Tag Archives: Kate Morton

Editing Out the Editor

This shit editing is bananas, B-A-N-A-N-A-S.

Hey, Editors, are ya there? Editors? Editors? Bueller? Bueller?…

I recently saw this editorial, “The Price of Typos,” which comments on how “typos are everywhere” now—in large part because publishers are employing less editorial staff and rushing to publish books ever faster. And modern authors are playing their part in it, too:

“Use of the word processor has resulted in a substantial decline in author discipline and attention. Manuscripts are much longer than they were 25 years ago, much more casually assembled, and beyond spell check (and not even then; and of course it will miss typos if the word is a word) it is amazing how little review seems to have occurred before the text is sent to the editor. Seriously, you have no idea how sloppy some of these things are.”

Though editors arguably have more work cut out for them in light of the above (man, don’t I know it firsthand!), when I read traditionally published books I’ve wondered the same: where are the editors? How did that typo get through? I’ve always said that I’ve never read a book without a typo, which is fine—annoying but fine, as I understand how that can happen maybe once or twice—but lately I see several mistakes, and it’s not just typos anymore.

Back when I read the Twilight series (disclaimer: my Freshman Year students were squealing about it incessantly and kept begging to write book reports on it, so I felt it my duty to understand what they were talking about…and obsessively read all four books, and joined Team Edward, and watched all the movies so far, and…), and, I’m sorry, where was I? Oh, so when I read Stephanie Meyer’s decent storytelling but crappy writing, her overuse of words like “guffaw” and “mutter” bored a hole in my head as they plunk, plunk, plunked against my skull like water torture. Where was the editor to chuck a thesaurus at her and make her vary word choice? [See Also: “Sloppy YA Editing: Tic Words]  And when each book got longer than the previous (and not in a good JK Rowling way), when plot didn’t thicken so much as stretch like taffy and read like a fanfiction of her own work, I asked myself, where was the editor to hack out those paragraphs and pages of redundancy and filler?

So maybe Twilight is an unsurprising example, but I was in a bit of despair when I read the most recent book of one of my new favorite authors: The Distant Hours by Kate Morton. I loved her first two books in a way I hadn’t anything that I’d read in such a long time, and while I still enjoyed this third one, it needed a good, solid edit. The thread of an interesting story was there for me, which did keep me reading, but I found myself in a frustrated “get on with it” mode—and this from someone who can totally nurture the slow-going and character-based. I don’t need action and rapid pace, really I don’t, but I also don’t need constant dancing around with dazzling wordsmithing and every detail about yet another thunderstorm raging outside while, go figure, conflict between characters is on the rise, too. That’s my two cents, but here’s a sample of what I saw at Amazon as well:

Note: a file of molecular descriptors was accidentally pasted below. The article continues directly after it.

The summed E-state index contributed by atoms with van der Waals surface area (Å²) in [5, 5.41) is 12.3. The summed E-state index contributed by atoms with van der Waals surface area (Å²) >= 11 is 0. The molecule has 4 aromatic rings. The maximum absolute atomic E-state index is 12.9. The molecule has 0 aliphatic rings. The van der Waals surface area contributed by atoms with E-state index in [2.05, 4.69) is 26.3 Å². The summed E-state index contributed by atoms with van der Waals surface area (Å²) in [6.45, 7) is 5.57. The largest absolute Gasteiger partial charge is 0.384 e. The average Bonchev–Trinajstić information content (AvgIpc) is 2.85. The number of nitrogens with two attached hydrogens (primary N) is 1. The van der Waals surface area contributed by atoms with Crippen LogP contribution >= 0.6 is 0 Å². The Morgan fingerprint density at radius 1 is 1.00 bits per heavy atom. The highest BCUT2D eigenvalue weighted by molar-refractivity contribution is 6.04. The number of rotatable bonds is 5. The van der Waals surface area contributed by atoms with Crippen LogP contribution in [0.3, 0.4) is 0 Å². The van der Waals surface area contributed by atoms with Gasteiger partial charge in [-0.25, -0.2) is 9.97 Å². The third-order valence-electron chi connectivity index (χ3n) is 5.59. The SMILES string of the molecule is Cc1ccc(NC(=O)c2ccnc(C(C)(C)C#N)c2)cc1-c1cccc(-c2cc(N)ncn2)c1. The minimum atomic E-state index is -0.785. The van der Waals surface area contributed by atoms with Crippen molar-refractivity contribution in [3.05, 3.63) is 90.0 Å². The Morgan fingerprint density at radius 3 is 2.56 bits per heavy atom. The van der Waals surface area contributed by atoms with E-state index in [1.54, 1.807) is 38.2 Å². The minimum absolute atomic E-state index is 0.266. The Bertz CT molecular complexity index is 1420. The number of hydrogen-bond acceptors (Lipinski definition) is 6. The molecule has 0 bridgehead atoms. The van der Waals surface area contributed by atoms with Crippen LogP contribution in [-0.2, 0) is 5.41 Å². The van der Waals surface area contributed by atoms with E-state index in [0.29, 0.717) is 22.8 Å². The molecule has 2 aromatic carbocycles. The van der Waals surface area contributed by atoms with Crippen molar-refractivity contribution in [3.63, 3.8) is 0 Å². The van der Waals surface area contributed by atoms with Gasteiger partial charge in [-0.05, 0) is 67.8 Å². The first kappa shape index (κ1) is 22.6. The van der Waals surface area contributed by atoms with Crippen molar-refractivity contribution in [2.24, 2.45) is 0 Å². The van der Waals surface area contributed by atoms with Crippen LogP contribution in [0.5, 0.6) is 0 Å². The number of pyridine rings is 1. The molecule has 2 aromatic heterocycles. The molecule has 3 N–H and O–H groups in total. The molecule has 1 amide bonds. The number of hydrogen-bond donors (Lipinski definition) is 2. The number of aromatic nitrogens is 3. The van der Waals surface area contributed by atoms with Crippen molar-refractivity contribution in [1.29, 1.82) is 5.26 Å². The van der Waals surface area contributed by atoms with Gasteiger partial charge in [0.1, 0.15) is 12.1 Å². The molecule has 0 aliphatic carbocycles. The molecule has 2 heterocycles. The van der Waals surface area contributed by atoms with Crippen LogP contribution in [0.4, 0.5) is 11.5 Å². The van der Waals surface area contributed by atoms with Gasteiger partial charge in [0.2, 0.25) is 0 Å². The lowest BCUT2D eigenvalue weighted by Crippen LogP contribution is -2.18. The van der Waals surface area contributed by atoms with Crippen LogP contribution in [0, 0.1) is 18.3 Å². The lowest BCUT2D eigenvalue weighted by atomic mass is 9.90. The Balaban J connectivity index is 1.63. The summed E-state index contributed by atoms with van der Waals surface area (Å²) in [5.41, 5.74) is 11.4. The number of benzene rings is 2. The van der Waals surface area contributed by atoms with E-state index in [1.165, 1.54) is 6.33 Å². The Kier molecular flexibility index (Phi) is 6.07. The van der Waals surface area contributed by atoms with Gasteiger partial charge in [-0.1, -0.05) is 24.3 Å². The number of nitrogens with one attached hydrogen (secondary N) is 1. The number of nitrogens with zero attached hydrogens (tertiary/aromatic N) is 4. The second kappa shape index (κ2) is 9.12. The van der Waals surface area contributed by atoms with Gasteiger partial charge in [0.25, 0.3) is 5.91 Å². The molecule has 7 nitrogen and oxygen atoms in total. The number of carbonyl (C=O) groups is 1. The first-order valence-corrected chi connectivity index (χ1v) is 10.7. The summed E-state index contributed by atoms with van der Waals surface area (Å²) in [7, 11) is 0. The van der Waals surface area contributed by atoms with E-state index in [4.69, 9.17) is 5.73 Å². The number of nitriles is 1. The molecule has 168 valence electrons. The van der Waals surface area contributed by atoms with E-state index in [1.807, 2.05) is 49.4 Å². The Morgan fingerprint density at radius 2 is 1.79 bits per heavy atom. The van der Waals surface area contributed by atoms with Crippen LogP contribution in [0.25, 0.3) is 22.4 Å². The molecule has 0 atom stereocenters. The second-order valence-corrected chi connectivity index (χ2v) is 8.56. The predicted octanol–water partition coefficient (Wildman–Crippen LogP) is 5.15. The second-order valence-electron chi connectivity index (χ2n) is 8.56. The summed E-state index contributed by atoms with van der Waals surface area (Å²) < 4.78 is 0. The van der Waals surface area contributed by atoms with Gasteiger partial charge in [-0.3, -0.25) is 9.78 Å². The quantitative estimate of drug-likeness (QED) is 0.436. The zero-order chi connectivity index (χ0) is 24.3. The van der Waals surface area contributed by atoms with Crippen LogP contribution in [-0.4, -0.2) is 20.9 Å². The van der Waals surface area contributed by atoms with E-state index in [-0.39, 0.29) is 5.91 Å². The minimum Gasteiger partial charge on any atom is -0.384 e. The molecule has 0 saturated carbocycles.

“What on earth went wrong with this book? Was there no editor involved?”

“[T]oo long and too repetitive. A great deal of the fault lies with the editors.”

“What did this book lack? An editor!”

“This seems to be a problem with modern publishing…some way down the line in an author’s output either the editors stop thinking they need to edit or they believe it OK to drop an earlier piece of work on an unsuspecting readership who naively expect new books to be better books.”

Hear, hear! to that last one; I really do think publishers think we’re chumps when it comes to best-selling authors. I don’t read much Philippa Gregory, so maybe she’s been doing this all along in her historical novel series, but I recently read her The White Queen and, while her writing style otherwise does keep a good pace (especially considering the mammoth amount of factual history she manages to distill), I felt little explosions in my head every time I chanced on passages like this:

“More importantly, I think, but I do not say, not even to Elizabeth, that once we are living in a private house quietly, my boy Richard might be able to join us. As we are stripped of our royalty my son might be with me again. When he is no longer a prince, I might get him back. He has been Peter, a boy living with a poor family in Tournai. He could be Peter, a visitor to my house at Grafton, my favorite page boy, my constant companion, my heart, my joy.”

Listen, I know there’s merit to lyrically using repetition for emphasis, but it loses its efficacy when this sort of thing is done over and over and over again for the length of a novel. I mean, seriously, this reads like she wrote the same thing a handful of different ways in brainstorming which she wanted to use and just forgot to scratch out the losing options.

And by this point, you’re probably all wishing I had an editor to keep this post concise. 🙂 But before I go, I leave you with this: eliminating redundancies might be a subjective task, but spelling and grammar are not. An editing colleague recently emailed this sentence: